Thursday, June 2, 2011
San Francisco Street Sighting - 1968 Plymouth Valiant Signet
In my last feature I commented that the Coke-bottle shape of the 1967 Plymouth Barracuda made the Valiant look on which it was based look like the box the Barracuda came in. After looking at this 1968 Valiant Signet two-door sedan, see if you don't agree somewhat. Now don't get me wrong, I like a lot of late-sixties Chrysler products including several model years of the Plymouth Valiant and Dodge Dart twins. But any way you slice them, they are pretty straightforward cars. These were marketed as "senior compacts", smaller and cheaper than other Mopar offerings and also generally plainer to look at with square bodies and relatively little chrome ornamentation, but better equipped and more powerful than a basic economy car like a VW Beetle. Note the "fanned-out" effect on the taillights and the defiant dogleg crease on the lower body that dare to add some character to an otherwise conservative, blocky car. All Valiants up until 1964 were built with a slant-six engine, then the 273 ci V8 was offered as an option. Then, in 1968, the now-venerable 318 V8 joined the Valiant lineup for the first time.
In the San Francisco classic car scene, Valiants are some of the most common old cars I see around town. In fact, most of them don't catch my eye enough to warrant more than a snapshot or two, if that much. This one, however, is one of just 6,265 Valiant Signet two-doors built in 1968, making it the second-rarest '68 Valiant variant after the Barracuda convertible. Honda sold three times as many Civics in the U.S. in May 2011 alone.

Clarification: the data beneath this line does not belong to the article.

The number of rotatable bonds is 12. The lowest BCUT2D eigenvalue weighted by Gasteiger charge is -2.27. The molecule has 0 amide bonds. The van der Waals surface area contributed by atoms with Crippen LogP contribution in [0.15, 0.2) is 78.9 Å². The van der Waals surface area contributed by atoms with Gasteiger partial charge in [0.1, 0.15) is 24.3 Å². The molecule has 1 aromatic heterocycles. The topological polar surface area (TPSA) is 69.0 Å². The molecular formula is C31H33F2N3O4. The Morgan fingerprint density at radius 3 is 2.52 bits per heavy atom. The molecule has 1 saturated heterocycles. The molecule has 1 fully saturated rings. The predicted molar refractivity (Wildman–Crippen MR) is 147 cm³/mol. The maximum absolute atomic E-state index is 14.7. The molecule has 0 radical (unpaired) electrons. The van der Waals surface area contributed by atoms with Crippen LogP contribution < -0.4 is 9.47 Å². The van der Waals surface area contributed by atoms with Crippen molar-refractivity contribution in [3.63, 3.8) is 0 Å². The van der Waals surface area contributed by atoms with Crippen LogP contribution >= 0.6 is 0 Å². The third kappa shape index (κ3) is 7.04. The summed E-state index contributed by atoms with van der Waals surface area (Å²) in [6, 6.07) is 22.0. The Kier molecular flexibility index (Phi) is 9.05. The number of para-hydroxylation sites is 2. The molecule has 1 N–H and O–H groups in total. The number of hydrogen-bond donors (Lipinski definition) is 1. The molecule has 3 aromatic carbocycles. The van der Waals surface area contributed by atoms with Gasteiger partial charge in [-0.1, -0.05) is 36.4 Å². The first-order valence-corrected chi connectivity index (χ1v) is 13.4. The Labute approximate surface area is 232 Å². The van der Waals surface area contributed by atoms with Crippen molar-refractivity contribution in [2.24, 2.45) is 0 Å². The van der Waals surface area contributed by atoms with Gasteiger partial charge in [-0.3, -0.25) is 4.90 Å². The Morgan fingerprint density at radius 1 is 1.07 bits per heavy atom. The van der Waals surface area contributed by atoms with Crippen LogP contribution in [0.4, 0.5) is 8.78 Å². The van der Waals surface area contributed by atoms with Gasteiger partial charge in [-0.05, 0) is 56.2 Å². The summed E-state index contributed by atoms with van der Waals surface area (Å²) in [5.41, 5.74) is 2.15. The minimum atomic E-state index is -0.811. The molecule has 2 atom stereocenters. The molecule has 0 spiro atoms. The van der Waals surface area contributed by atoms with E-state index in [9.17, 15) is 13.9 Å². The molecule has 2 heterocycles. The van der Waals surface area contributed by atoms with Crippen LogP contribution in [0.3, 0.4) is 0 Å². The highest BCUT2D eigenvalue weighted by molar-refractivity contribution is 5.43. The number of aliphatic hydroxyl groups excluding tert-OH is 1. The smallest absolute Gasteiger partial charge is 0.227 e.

The condition of this example is also better than most. It has its share of minor dents, mostly on the corners as one would expect of a car that gets parked on the street in the city. The paint bears the orange peel of a modern Maaco respray of what I assume is code Q Electric Blue Metallic, or close to it. What impresses me about this car is how clean it is. Most Valiants and Darts I see are bland-colored, faded beaters plodding around, frequently driven by people who can't afford something else. This one looks like it's driven by someone who wants it, loves it, and takes care of it. As Valiants go, it's really quite nice.